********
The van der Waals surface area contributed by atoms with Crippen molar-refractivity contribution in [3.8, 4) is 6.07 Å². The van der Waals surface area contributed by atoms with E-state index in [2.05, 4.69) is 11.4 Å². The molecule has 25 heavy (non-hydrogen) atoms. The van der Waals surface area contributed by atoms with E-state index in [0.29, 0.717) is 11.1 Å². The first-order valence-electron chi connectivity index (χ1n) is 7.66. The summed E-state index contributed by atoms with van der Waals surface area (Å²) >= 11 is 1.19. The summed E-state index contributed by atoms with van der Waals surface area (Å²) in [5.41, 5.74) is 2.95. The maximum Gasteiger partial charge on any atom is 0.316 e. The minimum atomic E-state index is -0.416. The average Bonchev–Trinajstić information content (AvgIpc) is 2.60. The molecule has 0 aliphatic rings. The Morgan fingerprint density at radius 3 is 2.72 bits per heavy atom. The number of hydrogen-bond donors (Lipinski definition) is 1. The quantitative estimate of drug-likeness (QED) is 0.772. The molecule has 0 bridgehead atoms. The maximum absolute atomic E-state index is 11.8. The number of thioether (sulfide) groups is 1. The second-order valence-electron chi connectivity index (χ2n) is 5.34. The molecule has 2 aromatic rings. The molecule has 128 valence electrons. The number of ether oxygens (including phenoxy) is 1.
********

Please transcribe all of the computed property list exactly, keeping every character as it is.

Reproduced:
The van der Waals surface area contributed by atoms with Crippen molar-refractivity contribution in [3.8, 4) is 6.07 Å². The van der Waals surface area contributed by atoms with E-state index in [2.05, 4.69) is 11.4 Å². The molecule has 25 heavy (non-hydrogen) atoms. The van der Waals surface area contributed by atoms with E-state index in [0.29, 0.717) is 11.1 Å². The first-order valence-electron chi connectivity index (χ1n) is 7.66. The summed E-state index contributed by atoms with van der Waals surface area (Å²) >= 11 is 1.19. The summed E-state index contributed by atoms with van der Waals surface area (Å²) in [5.41, 5.74) is 2.95. The maximum Gasteiger partial charge on any atom is 0.316 e. The minimum atomic E-state index is -0.416. The average Bonchev–Trinajstić information content (AvgIpc) is 2.60. The molecule has 0 aliphatic rings. The Morgan fingerprint density at radius 3 is 2.72 bits per heavy atom. The number of hydrogen-bond donors (Lipinski definition) is 1. The quantitative estimate of drug-likeness (QED) is 0.772. The molecule has 0 bridgehead atoms. The maximum absolute atomic E-state index is 11.8. The number of thioether (sulfide) groups is 1. The second-order valence-electron chi connectivity index (χ2n) is 5.34. The molecule has 2 aromatic rings. The molecule has 128 valence electrons. The number of ether oxygens (including phenoxy) is 1.